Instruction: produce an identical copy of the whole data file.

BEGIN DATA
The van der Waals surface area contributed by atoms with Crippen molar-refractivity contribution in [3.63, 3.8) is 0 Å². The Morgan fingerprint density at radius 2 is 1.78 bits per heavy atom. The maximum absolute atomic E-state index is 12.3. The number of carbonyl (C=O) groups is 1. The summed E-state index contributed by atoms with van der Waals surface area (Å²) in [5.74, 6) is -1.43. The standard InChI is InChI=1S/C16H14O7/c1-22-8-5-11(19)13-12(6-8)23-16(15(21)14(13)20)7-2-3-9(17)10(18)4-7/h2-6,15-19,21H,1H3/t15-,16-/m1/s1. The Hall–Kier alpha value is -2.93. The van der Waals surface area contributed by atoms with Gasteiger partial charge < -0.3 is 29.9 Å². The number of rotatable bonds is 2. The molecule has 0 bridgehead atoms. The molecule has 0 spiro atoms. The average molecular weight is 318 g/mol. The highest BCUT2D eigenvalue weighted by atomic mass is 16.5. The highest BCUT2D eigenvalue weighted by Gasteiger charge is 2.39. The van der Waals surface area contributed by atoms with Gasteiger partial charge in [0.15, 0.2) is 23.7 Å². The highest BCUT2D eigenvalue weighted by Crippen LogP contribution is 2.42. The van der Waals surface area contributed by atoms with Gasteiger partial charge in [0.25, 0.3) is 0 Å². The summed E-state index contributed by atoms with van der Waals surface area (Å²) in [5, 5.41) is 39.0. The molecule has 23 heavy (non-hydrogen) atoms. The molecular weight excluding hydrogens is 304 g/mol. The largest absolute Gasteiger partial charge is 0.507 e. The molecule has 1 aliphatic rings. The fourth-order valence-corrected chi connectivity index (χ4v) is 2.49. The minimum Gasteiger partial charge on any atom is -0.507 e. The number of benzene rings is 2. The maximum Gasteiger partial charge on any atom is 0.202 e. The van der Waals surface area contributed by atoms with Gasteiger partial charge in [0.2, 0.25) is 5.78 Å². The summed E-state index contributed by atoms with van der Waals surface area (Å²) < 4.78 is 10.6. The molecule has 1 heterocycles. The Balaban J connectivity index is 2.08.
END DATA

The van der Waals surface area contributed by atoms with Crippen molar-refractivity contribution in [3.63, 3.8) is 0 Å². The Morgan fingerprint density at radius 2 is 1.78 bits per heavy atom. The maximum absolute atomic E-state index is 12.3. The number of carbonyl (C=O) groups is 1. The summed E-state index contributed by atoms with van der Waals surface area (Å²) in [5.74, 6) is -1.43. The standard InChI is InChI=1S/C16H14O7/c1-22-8-5-11(19)13-12(6-8)23-16(15(21)14(13)20)7-2-3-9(17)10(18)4-7/h2-6,15-19,21H,1H3/t15-,16-/m1/s1. The Hall–Kier alpha value is -2.93. The van der Waals surface area contributed by atoms with Gasteiger partial charge < -0.3 is 29.9 Å². The number of rotatable bonds is 2. The molecule has 0 bridgehead atoms. The molecule has 0 spiro atoms. The average molecular weight is 318 g/mol. The highest BCUT2D eigenvalue weighted by atomic mass is 16.5. The highest BCUT2D eigenvalue weighted by Gasteiger charge is 2.39. The van der Waals surface area contributed by atoms with Gasteiger partial charge in [0.15, 0.2) is 23.7 Å². The highest BCUT2D eigenvalue weighted by Crippen LogP contribution is 2.42. The van der Waals surface area contributed by atoms with Gasteiger partial charge in [0.25, 0.3) is 0 Å². The summed E-state index contributed by atoms with van der Waals surface area (Å²) in [5, 5.41) is 39.0. The molecule has 23 heavy (non-hydrogen) atoms. The molecular weight excluding hydrogens is 304 g/mol. The largest absolute Gasteiger partial charge is 0.507 e. The molecule has 1 aliphatic rings. The fourth-order valence-corrected chi connectivity index (χ4v) is 2.49. The minimum Gasteiger partial charge on any atom is -0.507 e. The number of benzene rings is 2. The maximum Gasteiger partial charge on any atom is 0.202 e. The van der Waals surface area contributed by atoms with Gasteiger partial charge in [0.2, 0.25) is 5.78 Å². The summed E-state index contributed by atoms with van der Waals surface area (Å²) < 4.78 is 10.6. The molecule has 1 heterocycles. The Balaban J connectivity index is 2.08.